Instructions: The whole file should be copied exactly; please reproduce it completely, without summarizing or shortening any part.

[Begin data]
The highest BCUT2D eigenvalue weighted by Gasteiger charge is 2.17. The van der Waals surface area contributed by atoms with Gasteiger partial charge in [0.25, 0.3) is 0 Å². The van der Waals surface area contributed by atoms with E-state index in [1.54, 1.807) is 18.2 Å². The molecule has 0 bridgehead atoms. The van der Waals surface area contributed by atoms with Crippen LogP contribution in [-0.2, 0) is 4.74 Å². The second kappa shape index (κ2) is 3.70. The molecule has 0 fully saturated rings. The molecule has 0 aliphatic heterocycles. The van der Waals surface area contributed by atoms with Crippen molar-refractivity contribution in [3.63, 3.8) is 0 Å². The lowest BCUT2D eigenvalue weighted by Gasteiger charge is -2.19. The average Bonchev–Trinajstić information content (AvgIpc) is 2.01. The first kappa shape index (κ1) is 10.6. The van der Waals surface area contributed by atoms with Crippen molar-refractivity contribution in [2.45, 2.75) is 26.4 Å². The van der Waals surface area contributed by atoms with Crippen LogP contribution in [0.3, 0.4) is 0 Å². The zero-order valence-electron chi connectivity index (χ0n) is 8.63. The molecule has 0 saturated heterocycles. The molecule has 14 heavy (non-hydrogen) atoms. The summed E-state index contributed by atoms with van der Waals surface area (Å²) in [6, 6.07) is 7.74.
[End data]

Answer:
The highest BCUT2D eigenvalue weighted by Gasteiger charge is 2.17. The van der Waals surface area contributed by atoms with Gasteiger partial charge in [0.25, 0.3) is 0 Å². The van der Waals surface area contributed by atoms with E-state index in [1.54, 1.807) is 18.2 Å². The molecule has 0 bridgehead atoms. The van der Waals surface area contributed by atoms with Crippen LogP contribution in [-0.2, 0) is 4.74 Å². The second kappa shape index (κ2) is 3.70. The molecule has 0 fully saturated rings. The molecule has 0 aliphatic heterocycles. The van der Waals surface area contributed by atoms with Crippen molar-refractivity contribution in [3.63, 3.8) is 0 Å². The lowest BCUT2D eigenvalue weighted by Gasteiger charge is -2.19. The average Bonchev–Trinajstić information content (AvgIpc) is 2.01. The first kappa shape index (κ1) is 10.6. The van der Waals surface area contributed by atoms with Crippen molar-refractivity contribution in [2.45, 2.75) is 26.4 Å². The van der Waals surface area contributed by atoms with Crippen LogP contribution in [0.3, 0.4) is 0 Å². The zero-order valence-electron chi connectivity index (χ0n) is 8.63. The molecule has 0 saturated heterocycles. The molecule has 14 heavy (non-hydrogen) atoms. The summed E-state index contributed by atoms with van der Waals surface area (Å²) in [6, 6.07) is 7.74.